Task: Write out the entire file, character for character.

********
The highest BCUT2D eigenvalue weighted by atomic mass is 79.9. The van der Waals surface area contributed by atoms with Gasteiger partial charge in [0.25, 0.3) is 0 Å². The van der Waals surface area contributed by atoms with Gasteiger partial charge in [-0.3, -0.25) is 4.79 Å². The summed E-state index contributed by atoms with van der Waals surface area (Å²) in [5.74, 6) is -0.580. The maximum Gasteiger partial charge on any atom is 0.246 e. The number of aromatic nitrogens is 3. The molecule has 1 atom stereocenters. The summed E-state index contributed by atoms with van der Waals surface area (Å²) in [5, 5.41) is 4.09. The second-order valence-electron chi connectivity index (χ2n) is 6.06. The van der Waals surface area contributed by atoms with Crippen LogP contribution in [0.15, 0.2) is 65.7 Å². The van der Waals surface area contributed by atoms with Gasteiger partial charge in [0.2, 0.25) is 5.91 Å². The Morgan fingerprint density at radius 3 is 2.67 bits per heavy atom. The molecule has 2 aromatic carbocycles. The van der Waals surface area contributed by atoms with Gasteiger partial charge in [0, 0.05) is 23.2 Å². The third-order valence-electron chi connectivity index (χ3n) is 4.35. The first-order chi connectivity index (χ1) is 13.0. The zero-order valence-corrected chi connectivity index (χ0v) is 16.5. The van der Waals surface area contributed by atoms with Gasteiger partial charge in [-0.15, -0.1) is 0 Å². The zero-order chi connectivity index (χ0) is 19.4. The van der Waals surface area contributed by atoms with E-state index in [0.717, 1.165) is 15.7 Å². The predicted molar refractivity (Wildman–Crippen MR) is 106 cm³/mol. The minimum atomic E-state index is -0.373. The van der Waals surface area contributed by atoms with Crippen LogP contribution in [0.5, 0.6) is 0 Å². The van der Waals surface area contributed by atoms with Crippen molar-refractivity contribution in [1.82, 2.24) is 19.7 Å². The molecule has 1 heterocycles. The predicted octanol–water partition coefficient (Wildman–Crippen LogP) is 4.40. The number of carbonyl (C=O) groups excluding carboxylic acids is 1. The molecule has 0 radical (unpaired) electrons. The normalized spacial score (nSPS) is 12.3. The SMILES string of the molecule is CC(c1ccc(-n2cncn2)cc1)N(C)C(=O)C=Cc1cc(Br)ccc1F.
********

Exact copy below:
The highest BCUT2D eigenvalue weighted by atomic mass is 79.9. The van der Waals surface area contributed by atoms with Gasteiger partial charge in [0.25, 0.3) is 0 Å². The van der Waals surface area contributed by atoms with Gasteiger partial charge in [-0.3, -0.25) is 4.79 Å². The summed E-state index contributed by atoms with van der Waals surface area (Å²) in [5.74, 6) is -0.580. The maximum Gasteiger partial charge on any atom is 0.246 e. The number of aromatic nitrogens is 3. The molecule has 1 atom stereocenters. The summed E-state index contributed by atoms with van der Waals surface area (Å²) in [5, 5.41) is 4.09. The second-order valence-electron chi connectivity index (χ2n) is 6.06. The van der Waals surface area contributed by atoms with Crippen LogP contribution in [0.15, 0.2) is 65.7 Å². The van der Waals surface area contributed by atoms with Gasteiger partial charge in [0.2, 0.25) is 5.91 Å². The Morgan fingerprint density at radius 3 is 2.67 bits per heavy atom. The molecule has 2 aromatic carbocycles. The van der Waals surface area contributed by atoms with Gasteiger partial charge in [0, 0.05) is 23.2 Å². The third-order valence-electron chi connectivity index (χ3n) is 4.35. The first-order chi connectivity index (χ1) is 13.0. The zero-order valence-corrected chi connectivity index (χ0v) is 16.5. The van der Waals surface area contributed by atoms with Gasteiger partial charge in [-0.15, -0.1) is 0 Å². The zero-order chi connectivity index (χ0) is 19.4. The van der Waals surface area contributed by atoms with E-state index in [0.717, 1.165) is 15.7 Å². The predicted molar refractivity (Wildman–Crippen MR) is 106 cm³/mol. The minimum atomic E-state index is -0.373. The van der Waals surface area contributed by atoms with Crippen LogP contribution in [0.5, 0.6) is 0 Å². The van der Waals surface area contributed by atoms with Crippen molar-refractivity contribution in [1.82, 2.24) is 19.7 Å². The molecule has 1 heterocycles. The predicted octanol–water partition coefficient (Wildman–Crippen LogP) is 4.40. The number of carbonyl (C=O) groups excluding carboxylic acids is 1. The molecule has 0 radical (unpaired) electrons. The normalized spacial score (nSPS) is 12.3. The SMILES string of the molecule is CC(c1ccc(-n2cncn2)cc1)N(C)C(=O)C=Cc1cc(Br)ccc1F.